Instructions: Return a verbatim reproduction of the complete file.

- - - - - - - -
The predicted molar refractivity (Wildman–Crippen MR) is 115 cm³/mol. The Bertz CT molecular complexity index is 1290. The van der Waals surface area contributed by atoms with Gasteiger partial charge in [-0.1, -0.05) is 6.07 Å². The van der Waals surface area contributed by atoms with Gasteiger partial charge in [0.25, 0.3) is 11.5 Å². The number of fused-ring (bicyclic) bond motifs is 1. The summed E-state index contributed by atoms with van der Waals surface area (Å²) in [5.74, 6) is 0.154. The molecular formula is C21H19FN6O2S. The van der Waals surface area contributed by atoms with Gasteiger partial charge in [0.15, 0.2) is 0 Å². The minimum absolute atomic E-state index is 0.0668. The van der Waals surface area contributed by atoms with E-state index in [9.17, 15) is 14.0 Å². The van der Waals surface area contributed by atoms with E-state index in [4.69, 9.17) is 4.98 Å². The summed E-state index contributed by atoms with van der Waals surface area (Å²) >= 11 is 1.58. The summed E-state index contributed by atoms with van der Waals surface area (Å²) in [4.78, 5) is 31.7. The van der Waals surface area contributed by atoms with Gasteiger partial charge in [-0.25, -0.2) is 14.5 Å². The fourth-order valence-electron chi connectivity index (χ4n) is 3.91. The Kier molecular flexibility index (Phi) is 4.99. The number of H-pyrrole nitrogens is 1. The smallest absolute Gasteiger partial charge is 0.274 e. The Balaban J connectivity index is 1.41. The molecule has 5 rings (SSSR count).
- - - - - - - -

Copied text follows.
The predicted molar refractivity (Wildman–Crippen MR) is 115 cm³/mol. The Bertz CT molecular complexity index is 1290. The van der Waals surface area contributed by atoms with Gasteiger partial charge in [-0.1, -0.05) is 6.07 Å². The van der Waals surface area contributed by atoms with Gasteiger partial charge in [0.25, 0.3) is 11.5 Å². The number of fused-ring (bicyclic) bond motifs is 1. The summed E-state index contributed by atoms with van der Waals surface area (Å²) in [5.74, 6) is 0.154. The molecular formula is C21H19FN6O2S. The van der Waals surface area contributed by atoms with Gasteiger partial charge in [0.15, 0.2) is 0 Å². The minimum absolute atomic E-state index is 0.0668. The van der Waals surface area contributed by atoms with E-state index in [9.17, 15) is 14.0 Å². The van der Waals surface area contributed by atoms with E-state index in [4.69, 9.17) is 4.98 Å². The summed E-state index contributed by atoms with van der Waals surface area (Å²) >= 11 is 1.58. The summed E-state index contributed by atoms with van der Waals surface area (Å²) in [4.78, 5) is 31.7. The van der Waals surface area contributed by atoms with Gasteiger partial charge in [-0.25, -0.2) is 14.5 Å². The fourth-order valence-electron chi connectivity index (χ4n) is 3.91. The Kier molecular flexibility index (Phi) is 4.99. The number of H-pyrrole nitrogens is 1. The smallest absolute Gasteiger partial charge is 0.274 e. The Balaban J connectivity index is 1.41. The molecule has 5 rings (SSSR count).